All experiments have stimulated growth of the phytoplankton species present in the fertilised patch, but so far, only a single group known as diatoms, whose cells are encased in ornate, geometrically symmetrical shells made of glassy silicon, have increased their cell numbers and dominated biomass of the experimental blooms. The same diatoms also dominate natural blooms in productive regions, from the poles to the tropics, including the North Sea, although the reasons why the smaller, faster-growing cells of various other algal groups also present do not build up their cell numbers, are still under debate. The most likely explanation is that the diatoms are better protected, hence survive longer than the other algae which are cropped as fast as they grow, like a well-mowed lawn, by the gamut of grazers and pathogens present in the plankton. This grazer-control hypothesis of phytoplankton has been lurking in the background for decades as it can only be tested adequately by experiments such as ours which are subject to natural densities of predators and pathogens impossible to simulate in the laboratory, no matter how large the containers used. It is answers to these kinds of questions that LOHAFEX, if successfully carried out, will also provide.
All experiments have led to advances in our understanding of plankton dynamics and their effect on the chemistry of their environment. Our undertaking will corroborate or refute interpretations acquired from previous experiments and, in addition, provide a wealth of new information. We have on board teams of scientists from reputed institutes eager to bring their expertise and latest instruments to bear on documenting the changes our fertilisation will elicit on the biodiversity and production of the ocean. The information acquired from this controlled experiment will be used to interpret the reams of puzzling data gathered so far by observations of the ocean at large, ranging from microscopic evaluation of drops of water sampled by research ships, to the ocean-wide images of the sea surface provided by satellites.
We spent most of last week heading for the region north and east of the island of South Georgia because it is under the influence of coastal waters and likely to respond differently to iron addition than the oceanic waters studied in previous experiments. We intend carrying out our experiment in a stable eddy formed by meandering of the frontal jets that drive the mightiest current in the ocean – the vast, eastward flowing Antarctic Circumpolar Current –which shields the Antarctic ice cake from the warming waters of lower latitudes. Locating the fertilised patch in a stable eddy with a closed core will prevent its being drawn into filaments and merged with the surrounding waters. These eddies are visible in satellite images of sea-surface height (altimeter) daily updated on the web. They show a number of eddies in the selected region but many of them are too dynamic and short-lived for our experiment. We inspected one which lay on the way last week and found it lacking in silicic acid, the raw material of which the diatom shells are made. However, its circulation structure appeared promising. We are now engaged in comparing the structures and contents of different eddies further to the West.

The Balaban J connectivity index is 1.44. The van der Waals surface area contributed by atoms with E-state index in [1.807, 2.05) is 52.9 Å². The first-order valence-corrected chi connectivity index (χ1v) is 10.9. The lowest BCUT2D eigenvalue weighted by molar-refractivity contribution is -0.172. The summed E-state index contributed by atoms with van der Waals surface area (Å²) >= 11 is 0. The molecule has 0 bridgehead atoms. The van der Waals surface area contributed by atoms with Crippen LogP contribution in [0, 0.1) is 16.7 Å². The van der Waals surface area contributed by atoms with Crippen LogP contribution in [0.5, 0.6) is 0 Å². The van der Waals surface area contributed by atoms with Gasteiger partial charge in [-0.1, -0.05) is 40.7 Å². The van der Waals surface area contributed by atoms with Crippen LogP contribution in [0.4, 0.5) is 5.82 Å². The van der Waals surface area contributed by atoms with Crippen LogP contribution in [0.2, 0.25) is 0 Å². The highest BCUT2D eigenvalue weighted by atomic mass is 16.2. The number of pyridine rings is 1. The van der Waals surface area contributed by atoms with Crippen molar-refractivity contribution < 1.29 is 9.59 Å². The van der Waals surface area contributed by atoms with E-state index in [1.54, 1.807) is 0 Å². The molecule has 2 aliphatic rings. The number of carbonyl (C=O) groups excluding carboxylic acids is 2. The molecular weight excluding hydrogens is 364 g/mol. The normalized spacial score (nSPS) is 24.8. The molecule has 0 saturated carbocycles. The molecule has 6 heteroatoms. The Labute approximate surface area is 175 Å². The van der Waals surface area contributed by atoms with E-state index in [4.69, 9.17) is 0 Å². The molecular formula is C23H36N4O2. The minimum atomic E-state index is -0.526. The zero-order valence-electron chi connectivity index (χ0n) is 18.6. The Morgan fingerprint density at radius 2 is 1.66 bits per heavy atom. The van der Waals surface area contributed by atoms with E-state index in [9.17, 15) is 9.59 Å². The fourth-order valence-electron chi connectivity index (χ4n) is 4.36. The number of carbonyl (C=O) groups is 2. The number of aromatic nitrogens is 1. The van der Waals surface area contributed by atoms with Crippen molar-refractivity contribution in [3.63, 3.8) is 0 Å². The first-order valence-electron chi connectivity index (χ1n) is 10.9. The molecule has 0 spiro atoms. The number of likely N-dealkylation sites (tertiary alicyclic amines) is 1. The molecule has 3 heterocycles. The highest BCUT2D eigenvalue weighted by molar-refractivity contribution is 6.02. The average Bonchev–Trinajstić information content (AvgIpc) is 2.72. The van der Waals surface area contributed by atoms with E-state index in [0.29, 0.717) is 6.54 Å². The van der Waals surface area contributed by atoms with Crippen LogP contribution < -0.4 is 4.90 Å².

Of the 30 Indian scientists on board, many are young students for whom this is their first direct contact with European culture and traditions. After the initial phase of getting to know each others’ ways (the stewardesses now know how to serve vegetarian Indian meals and interpret Indian body language expressed by head-wagging, and the Indians on their part have learned how to make German beds), the crew is charmed by the gentle friendliness of the smiling Indians who in turn, are overwhelmed by the efficiency and readiness of the crew to help as much as they can. In short, the mood on board is excellent and has not been tainted by the uncertainty now haunting our mission. On the contrary, it has served to strengthen the bonds between us and raise the high level of motivation to even greater heights, now that we know that we are performing our mission in the public limelight.
All our activity is being documented by a diligent camera man, working for a major German TV channel, whose persistent presence has not detracted from his popularity but has taught us to overlook his activity and stopped us from performing like Bollywood actors when the lights are on. Not to say we are not watching Bollywood films when time allows….
Food is important in an arduous mission like ours which could become monotonous after the first few weeks of novelty wear off, but we are lucky to have a talented Goan cook working in the kitchen, helping the two skilled German cooks and baker, one of whom received training in Indian cooking before the voyage. Indian and European cuisine is served at all meals and we are all enjoying the wide variety of excellent food. The Indian vegetarians are getting to appreciate fresh German bread and cheese and many Germans have dal, rice and curry at every meal.
We send you all warm greetings from a ship full of eager scientists bracing themselves for the tasks ahead in this remote, inhospitable corner of the globe,
Wajih Naqvi and Victor Smetacek